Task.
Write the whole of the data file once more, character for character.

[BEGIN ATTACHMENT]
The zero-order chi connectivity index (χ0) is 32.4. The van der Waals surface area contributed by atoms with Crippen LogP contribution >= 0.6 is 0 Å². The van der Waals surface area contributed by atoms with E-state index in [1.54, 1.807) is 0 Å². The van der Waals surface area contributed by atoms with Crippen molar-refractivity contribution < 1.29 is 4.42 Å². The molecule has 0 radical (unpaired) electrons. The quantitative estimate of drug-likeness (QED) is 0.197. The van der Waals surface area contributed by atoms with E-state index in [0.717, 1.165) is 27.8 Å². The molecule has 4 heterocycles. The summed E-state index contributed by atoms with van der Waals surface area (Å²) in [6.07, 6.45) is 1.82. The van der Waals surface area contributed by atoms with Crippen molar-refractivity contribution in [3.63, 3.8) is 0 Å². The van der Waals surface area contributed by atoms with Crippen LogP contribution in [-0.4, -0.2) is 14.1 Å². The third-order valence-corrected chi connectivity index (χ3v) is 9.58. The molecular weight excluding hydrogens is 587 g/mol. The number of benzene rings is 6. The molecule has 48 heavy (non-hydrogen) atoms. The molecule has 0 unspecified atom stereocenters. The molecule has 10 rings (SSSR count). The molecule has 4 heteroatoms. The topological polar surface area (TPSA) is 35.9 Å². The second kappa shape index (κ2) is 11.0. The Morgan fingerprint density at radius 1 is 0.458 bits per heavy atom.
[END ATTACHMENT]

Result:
The zero-order chi connectivity index (χ0) is 32.4. The van der Waals surface area contributed by atoms with Crippen LogP contribution >= 0.6 is 0 Å². The van der Waals surface area contributed by atoms with E-state index in [1.54, 1.807) is 0 Å². The van der Waals surface area contributed by atoms with Crippen molar-refractivity contribution < 1.29 is 4.42 Å². The molecule has 0 radical (unpaired) electrons. The quantitative estimate of drug-likeness (QED) is 0.197. The van der Waals surface area contributed by atoms with E-state index in [0.717, 1.165) is 27.8 Å². The molecule has 4 heterocycles. The summed E-state index contributed by atoms with van der Waals surface area (Å²) in [6.07, 6.45) is 1.82. The van der Waals surface area contributed by atoms with Crippen molar-refractivity contribution in [3.63, 3.8) is 0 Å². The van der Waals surface area contributed by atoms with Crippen LogP contribution in [-0.4, -0.2) is 14.1 Å². The third-order valence-corrected chi connectivity index (χ3v) is 9.58. The molecular weight excluding hydrogens is 587 g/mol. The number of benzene rings is 6. The molecule has 48 heavy (non-hydrogen) atoms. The molecule has 0 unspecified atom stereocenters. The molecule has 10 rings (SSSR count). The molecule has 4 heteroatoms. The topological polar surface area (TPSA) is 35.9 Å². The second kappa shape index (κ2) is 11.0. The Morgan fingerprint density at radius 1 is 0.458 bits per heavy atom.